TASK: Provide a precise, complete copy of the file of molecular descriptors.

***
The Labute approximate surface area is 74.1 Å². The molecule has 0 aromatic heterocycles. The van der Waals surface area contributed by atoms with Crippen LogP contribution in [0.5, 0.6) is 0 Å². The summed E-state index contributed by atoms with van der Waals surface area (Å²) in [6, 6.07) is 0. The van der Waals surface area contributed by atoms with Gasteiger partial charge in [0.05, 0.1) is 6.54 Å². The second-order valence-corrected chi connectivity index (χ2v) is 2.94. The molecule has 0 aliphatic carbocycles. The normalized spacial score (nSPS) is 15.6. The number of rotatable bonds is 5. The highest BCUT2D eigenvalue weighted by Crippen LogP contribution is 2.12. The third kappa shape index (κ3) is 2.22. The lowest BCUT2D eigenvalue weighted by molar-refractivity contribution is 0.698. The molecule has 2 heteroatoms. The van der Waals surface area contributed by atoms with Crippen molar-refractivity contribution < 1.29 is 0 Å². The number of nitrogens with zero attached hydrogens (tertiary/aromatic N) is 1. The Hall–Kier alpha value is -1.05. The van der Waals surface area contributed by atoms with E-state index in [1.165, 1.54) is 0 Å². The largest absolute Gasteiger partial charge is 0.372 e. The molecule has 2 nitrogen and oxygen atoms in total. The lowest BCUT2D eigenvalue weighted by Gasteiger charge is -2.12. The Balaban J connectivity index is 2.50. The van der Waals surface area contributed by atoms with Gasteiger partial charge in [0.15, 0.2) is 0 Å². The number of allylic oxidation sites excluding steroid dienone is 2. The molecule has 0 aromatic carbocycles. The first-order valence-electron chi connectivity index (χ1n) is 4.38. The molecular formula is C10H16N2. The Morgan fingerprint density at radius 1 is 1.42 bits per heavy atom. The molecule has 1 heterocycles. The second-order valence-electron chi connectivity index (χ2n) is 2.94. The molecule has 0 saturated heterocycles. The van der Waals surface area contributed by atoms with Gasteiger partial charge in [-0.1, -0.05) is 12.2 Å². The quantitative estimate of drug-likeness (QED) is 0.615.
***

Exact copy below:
The Labute approximate surface area is 74.1 Å². The molecule has 0 aromatic heterocycles. The van der Waals surface area contributed by atoms with Crippen LogP contribution in [0.5, 0.6) is 0 Å². The summed E-state index contributed by atoms with van der Waals surface area (Å²) in [6, 6.07) is 0. The van der Waals surface area contributed by atoms with Gasteiger partial charge in [0.05, 0.1) is 6.54 Å². The second-order valence-corrected chi connectivity index (χ2v) is 2.94. The molecule has 0 aliphatic carbocycles. The normalized spacial score (nSPS) is 15.6. The number of rotatable bonds is 5. The highest BCUT2D eigenvalue weighted by Crippen LogP contribution is 2.12. The third kappa shape index (κ3) is 2.22. The lowest BCUT2D eigenvalue weighted by molar-refractivity contribution is 0.698. The molecule has 2 heteroatoms. The van der Waals surface area contributed by atoms with Crippen molar-refractivity contribution < 1.29 is 0 Å². The number of nitrogens with zero attached hydrogens (tertiary/aromatic N) is 1. The Hall–Kier alpha value is -1.05. The van der Waals surface area contributed by atoms with E-state index in [1.165, 1.54) is 0 Å². The largest absolute Gasteiger partial charge is 0.372 e. The molecule has 2 nitrogen and oxygen atoms in total. The lowest BCUT2D eigenvalue weighted by Gasteiger charge is -2.12. The Balaban J connectivity index is 2.50. The van der Waals surface area contributed by atoms with Gasteiger partial charge in [0.15, 0.2) is 0 Å². The number of allylic oxidation sites excluding steroid dienone is 2. The molecule has 0 aromatic carbocycles. The first-order valence-electron chi connectivity index (χ1n) is 4.38. The molecular formula is C10H16N2. The Morgan fingerprint density at radius 1 is 1.42 bits per heavy atom. The molecule has 1 heterocycles. The second-order valence-electron chi connectivity index (χ2n) is 2.94. The molecule has 0 saturated heterocycles. The van der Waals surface area contributed by atoms with Gasteiger partial charge in [-0.1, -0.05) is 12.2 Å². The quantitative estimate of drug-likeness (QED) is 0.615.